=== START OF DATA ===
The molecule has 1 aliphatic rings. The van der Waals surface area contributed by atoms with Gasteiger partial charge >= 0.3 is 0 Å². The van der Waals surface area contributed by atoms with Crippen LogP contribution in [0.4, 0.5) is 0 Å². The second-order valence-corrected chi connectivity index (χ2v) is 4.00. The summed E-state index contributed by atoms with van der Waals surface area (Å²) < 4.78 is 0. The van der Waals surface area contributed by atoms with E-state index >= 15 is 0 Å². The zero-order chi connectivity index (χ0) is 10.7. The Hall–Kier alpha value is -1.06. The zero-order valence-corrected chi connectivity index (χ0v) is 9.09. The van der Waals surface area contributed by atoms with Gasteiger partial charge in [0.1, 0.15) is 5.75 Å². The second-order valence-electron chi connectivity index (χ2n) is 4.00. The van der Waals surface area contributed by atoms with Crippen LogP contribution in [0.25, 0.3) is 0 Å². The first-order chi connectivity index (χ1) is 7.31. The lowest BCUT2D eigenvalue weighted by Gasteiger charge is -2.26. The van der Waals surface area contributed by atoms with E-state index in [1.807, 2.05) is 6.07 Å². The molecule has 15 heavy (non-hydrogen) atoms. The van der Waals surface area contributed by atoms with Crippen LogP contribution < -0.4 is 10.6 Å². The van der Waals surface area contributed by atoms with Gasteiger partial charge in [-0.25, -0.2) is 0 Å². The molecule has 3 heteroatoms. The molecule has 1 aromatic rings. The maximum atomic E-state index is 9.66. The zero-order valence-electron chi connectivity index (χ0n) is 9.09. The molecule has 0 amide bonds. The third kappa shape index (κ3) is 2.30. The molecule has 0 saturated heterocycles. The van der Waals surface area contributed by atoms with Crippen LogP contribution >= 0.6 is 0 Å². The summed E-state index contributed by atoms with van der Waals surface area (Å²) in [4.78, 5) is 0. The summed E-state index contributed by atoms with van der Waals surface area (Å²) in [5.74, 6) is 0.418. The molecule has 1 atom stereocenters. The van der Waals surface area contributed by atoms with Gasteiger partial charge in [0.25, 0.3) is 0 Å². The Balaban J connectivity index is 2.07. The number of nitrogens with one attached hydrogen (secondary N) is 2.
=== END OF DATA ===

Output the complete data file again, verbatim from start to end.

The molecule has 1 aliphatic rings. The van der Waals surface area contributed by atoms with Gasteiger partial charge >= 0.3 is 0 Å². The van der Waals surface area contributed by atoms with Crippen LogP contribution in [0.4, 0.5) is 0 Å². The second-order valence-corrected chi connectivity index (χ2v) is 4.00. The summed E-state index contributed by atoms with van der Waals surface area (Å²) < 4.78 is 0. The van der Waals surface area contributed by atoms with E-state index >= 15 is 0 Å². The zero-order chi connectivity index (χ0) is 10.7. The Hall–Kier alpha value is -1.06. The zero-order valence-corrected chi connectivity index (χ0v) is 9.09. The van der Waals surface area contributed by atoms with Gasteiger partial charge in [0.1, 0.15) is 5.75 Å². The second-order valence-electron chi connectivity index (χ2n) is 4.00. The van der Waals surface area contributed by atoms with Crippen LogP contribution in [0.25, 0.3) is 0 Å². The first-order chi connectivity index (χ1) is 7.31. The lowest BCUT2D eigenvalue weighted by Gasteiger charge is -2.26. The van der Waals surface area contributed by atoms with E-state index in [1.807, 2.05) is 6.07 Å². The molecule has 15 heavy (non-hydrogen) atoms. The van der Waals surface area contributed by atoms with Crippen LogP contribution < -0.4 is 10.6 Å². The van der Waals surface area contributed by atoms with Gasteiger partial charge in [-0.25, -0.2) is 0 Å². The molecule has 3 heteroatoms. The molecule has 1 aromatic rings. The maximum atomic E-state index is 9.66. The zero-order valence-electron chi connectivity index (χ0n) is 9.09. The molecule has 0 amide bonds. The third kappa shape index (κ3) is 2.30. The molecule has 0 saturated heterocycles. The van der Waals surface area contributed by atoms with Crippen LogP contribution >= 0.6 is 0 Å². The summed E-state index contributed by atoms with van der Waals surface area (Å²) in [4.78, 5) is 0. The summed E-state index contributed by atoms with van der Waals surface area (Å²) in [5.74, 6) is 0.418. The molecule has 1 atom stereocenters. The van der Waals surface area contributed by atoms with Gasteiger partial charge in [0.25, 0.3) is 0 Å². The Balaban J connectivity index is 2.07. The number of nitrogens with one attached hydrogen (secondary N) is 2.